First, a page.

Elizabeth C. Corey, at First Things, describes the First Church of Intersectionality.
In 1968, the political philosopher Eric Voegelin published a little book called Science, Politics and Gnosticism. In a section of that book entitled â€œErsatz Religion,â€ he argued that modern ideologies are very much like ancient Gnostic movements. Certain fundamental assumptions, Voegelin wrote, characterize both ancient and modern Gnosticism.
The gnostic, Voegelin observed, is fundamentally dissatisfied with his situation and believes that the world is â€œintrinsically poorly organizedâ€ and that salvation from the worldâ€™s evils is possible. The gnostic further thinks that â€œthe order of being will have to be changed in an historical processâ€ and that this is possible through human effort. Finally, the gnostic looks for a prophet who shares saving knowledge about how to make the transformation happen. It turns out that the intersectional project accords in every detail with Voegelinâ€™s description.
Intersectional scholars are, by definition, unhappy with their situations in life. From an outsiderâ€™s perspective, this seems more reasonable for some than for others, though itâ€™s apparent that everyone feels it to a greater or lesser extent. Most affectingly, at the Notre Dame conference, several black feminist scholars from South Africa described the explicitly repressive measures they had endured at their universities, where the prejudice against them is overt and sometimes results in violence. As one scholar put it, â€œItâ€™s not like Iâ€™m full of despair.â€ Then she paused and thought for a moment. â€œBut, of course, I am full of despair.â€
This nearly moved black American women to tears. They detailed their feelings of inadequacy in American universities, confessing that they feel they have no legitimate place, or that they are expected constantly to serve, because this is what has always been expected of black women. A young Hispanic assistant professor explained that United States immigration policy was a systematic attempt â€œto deny intimacy and familyâ€ to immigrants from Mexico. A self-identified â€œChicano gender non-conforming queer Latinxâ€ detailed the exclusion she had felt until she discovered a support group of other transgender people in Los Angeles. And the stories continued.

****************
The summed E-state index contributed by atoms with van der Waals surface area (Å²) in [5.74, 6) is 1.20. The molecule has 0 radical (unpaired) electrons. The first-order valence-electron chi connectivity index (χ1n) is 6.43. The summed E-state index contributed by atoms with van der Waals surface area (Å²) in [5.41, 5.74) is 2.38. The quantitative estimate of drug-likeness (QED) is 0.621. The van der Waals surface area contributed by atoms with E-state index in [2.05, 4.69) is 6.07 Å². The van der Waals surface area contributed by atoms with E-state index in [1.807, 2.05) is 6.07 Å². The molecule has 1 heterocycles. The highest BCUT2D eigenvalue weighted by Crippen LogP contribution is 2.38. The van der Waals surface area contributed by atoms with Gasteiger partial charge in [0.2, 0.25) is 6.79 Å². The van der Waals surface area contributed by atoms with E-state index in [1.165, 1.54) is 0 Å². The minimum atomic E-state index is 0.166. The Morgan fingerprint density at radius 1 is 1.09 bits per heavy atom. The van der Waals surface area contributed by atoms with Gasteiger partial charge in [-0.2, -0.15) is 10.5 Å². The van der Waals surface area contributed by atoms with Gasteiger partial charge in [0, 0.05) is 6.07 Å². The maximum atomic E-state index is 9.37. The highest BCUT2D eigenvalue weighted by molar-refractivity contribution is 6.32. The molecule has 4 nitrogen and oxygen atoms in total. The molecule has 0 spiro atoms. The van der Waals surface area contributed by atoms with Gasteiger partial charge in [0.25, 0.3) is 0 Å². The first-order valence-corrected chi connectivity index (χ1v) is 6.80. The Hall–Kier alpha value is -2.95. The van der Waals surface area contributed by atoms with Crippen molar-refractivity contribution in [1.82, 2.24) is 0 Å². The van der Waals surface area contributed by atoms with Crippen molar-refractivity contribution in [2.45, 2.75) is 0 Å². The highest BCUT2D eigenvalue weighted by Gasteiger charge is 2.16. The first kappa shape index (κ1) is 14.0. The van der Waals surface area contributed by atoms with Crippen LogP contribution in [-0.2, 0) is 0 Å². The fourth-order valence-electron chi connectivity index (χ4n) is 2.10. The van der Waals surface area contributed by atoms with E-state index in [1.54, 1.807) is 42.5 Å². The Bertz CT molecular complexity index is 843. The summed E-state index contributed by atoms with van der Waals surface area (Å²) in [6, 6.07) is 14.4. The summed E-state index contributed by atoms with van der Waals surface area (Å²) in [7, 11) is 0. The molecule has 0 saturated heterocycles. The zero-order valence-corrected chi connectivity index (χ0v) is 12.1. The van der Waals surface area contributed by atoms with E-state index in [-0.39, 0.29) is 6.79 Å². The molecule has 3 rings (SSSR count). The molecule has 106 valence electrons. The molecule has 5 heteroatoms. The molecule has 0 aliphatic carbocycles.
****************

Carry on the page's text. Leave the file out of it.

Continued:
Expressions of hurt and exclusion were inevitably followed by anger at the systemâ€”at the patriarchy, racism, unjust institutions, and structural prejudiceâ€”and then by exhortations to do something about it. In Voegelinâ€™s terms, they were rebelling against the poor organization of the world, and maintained the hope of salvation through human effort.
Voegelinâ€™s idea that the order of being must be changed â€œin an historical processâ€ nicely captures the mandate of intersectionality. If schools, churches, and families are the primary institutions that have always formed people, and if they are fundamentally shot through with oppression and prejudice, then these institutions must themselves be thoroughly remade. In light of such an objective, the self-conscious deconstruction of what we take for granted makes sense. Gender, sexuality, family, Âhierarchy, capitalism, and, most of all, the university and its â€œpretenseâ€ to objective knowledge must be destroyed and reconstituted. Scholarship is secondary. Activism is what matters most.